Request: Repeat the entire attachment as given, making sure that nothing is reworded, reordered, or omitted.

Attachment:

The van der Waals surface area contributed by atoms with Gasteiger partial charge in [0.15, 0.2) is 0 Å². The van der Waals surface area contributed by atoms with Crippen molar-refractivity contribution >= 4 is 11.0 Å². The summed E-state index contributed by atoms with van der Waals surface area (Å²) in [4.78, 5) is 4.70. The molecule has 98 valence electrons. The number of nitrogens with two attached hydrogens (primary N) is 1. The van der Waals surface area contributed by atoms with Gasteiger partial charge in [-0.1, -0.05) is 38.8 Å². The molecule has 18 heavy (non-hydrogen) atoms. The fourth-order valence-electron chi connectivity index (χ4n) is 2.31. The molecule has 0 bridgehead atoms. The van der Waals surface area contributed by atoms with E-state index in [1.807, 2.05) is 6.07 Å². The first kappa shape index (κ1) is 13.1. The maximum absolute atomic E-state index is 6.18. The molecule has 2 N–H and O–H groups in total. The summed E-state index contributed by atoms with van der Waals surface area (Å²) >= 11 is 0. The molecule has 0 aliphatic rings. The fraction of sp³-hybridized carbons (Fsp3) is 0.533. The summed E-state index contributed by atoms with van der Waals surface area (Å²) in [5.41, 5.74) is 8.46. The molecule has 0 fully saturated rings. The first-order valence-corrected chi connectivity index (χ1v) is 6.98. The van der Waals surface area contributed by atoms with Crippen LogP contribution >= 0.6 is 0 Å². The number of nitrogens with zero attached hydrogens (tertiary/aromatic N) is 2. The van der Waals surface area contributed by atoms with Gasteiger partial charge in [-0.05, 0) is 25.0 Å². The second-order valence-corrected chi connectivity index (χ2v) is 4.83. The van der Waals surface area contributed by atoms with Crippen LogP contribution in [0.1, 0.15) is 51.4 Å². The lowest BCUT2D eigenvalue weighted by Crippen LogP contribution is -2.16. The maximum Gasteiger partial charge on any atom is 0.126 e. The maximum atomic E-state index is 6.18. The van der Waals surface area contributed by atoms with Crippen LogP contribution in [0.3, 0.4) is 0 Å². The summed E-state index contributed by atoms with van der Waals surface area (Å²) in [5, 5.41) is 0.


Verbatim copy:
The van der Waals surface area contributed by atoms with Gasteiger partial charge in [0.15, 0.2) is 0 Å². The van der Waals surface area contributed by atoms with Crippen molar-refractivity contribution >= 4 is 11.0 Å². The summed E-state index contributed by atoms with van der Waals surface area (Å²) in [4.78, 5) is 4.70. The molecule has 98 valence electrons. The number of nitrogens with two attached hydrogens (primary N) is 1. The van der Waals surface area contributed by atoms with Gasteiger partial charge in [-0.1, -0.05) is 38.8 Å². The molecule has 18 heavy (non-hydrogen) atoms. The fourth-order valence-electron chi connectivity index (χ4n) is 2.31. The molecule has 0 bridgehead atoms. The van der Waals surface area contributed by atoms with E-state index in [1.807, 2.05) is 6.07 Å². The first kappa shape index (κ1) is 13.1. The maximum absolute atomic E-state index is 6.18. The molecule has 2 N–H and O–H groups in total. The summed E-state index contributed by atoms with van der Waals surface area (Å²) >= 11 is 0. The molecule has 0 aliphatic rings. The fraction of sp³-hybridized carbons (Fsp3) is 0.533. The summed E-state index contributed by atoms with van der Waals surface area (Å²) in [5.41, 5.74) is 8.46. The molecule has 0 fully saturated rings. The first-order valence-corrected chi connectivity index (χ1v) is 6.98. The van der Waals surface area contributed by atoms with Crippen LogP contribution >= 0.6 is 0 Å². The number of nitrogens with zero attached hydrogens (tertiary/aromatic N) is 2. The van der Waals surface area contributed by atoms with Gasteiger partial charge in [-0.05, 0) is 25.0 Å². The second-order valence-corrected chi connectivity index (χ2v) is 4.83. The van der Waals surface area contributed by atoms with Crippen LogP contribution in [0.1, 0.15) is 51.4 Å². The lowest BCUT2D eigenvalue weighted by Crippen LogP contribution is -2.16. The maximum Gasteiger partial charge on any atom is 0.126 e. The maximum atomic E-state index is 6.18. The van der Waals surface area contributed by atoms with Crippen LogP contribution in [0.3, 0.4) is 0 Å². The summed E-state index contributed by atoms with van der Waals surface area (Å²) in [5, 5.41) is 0.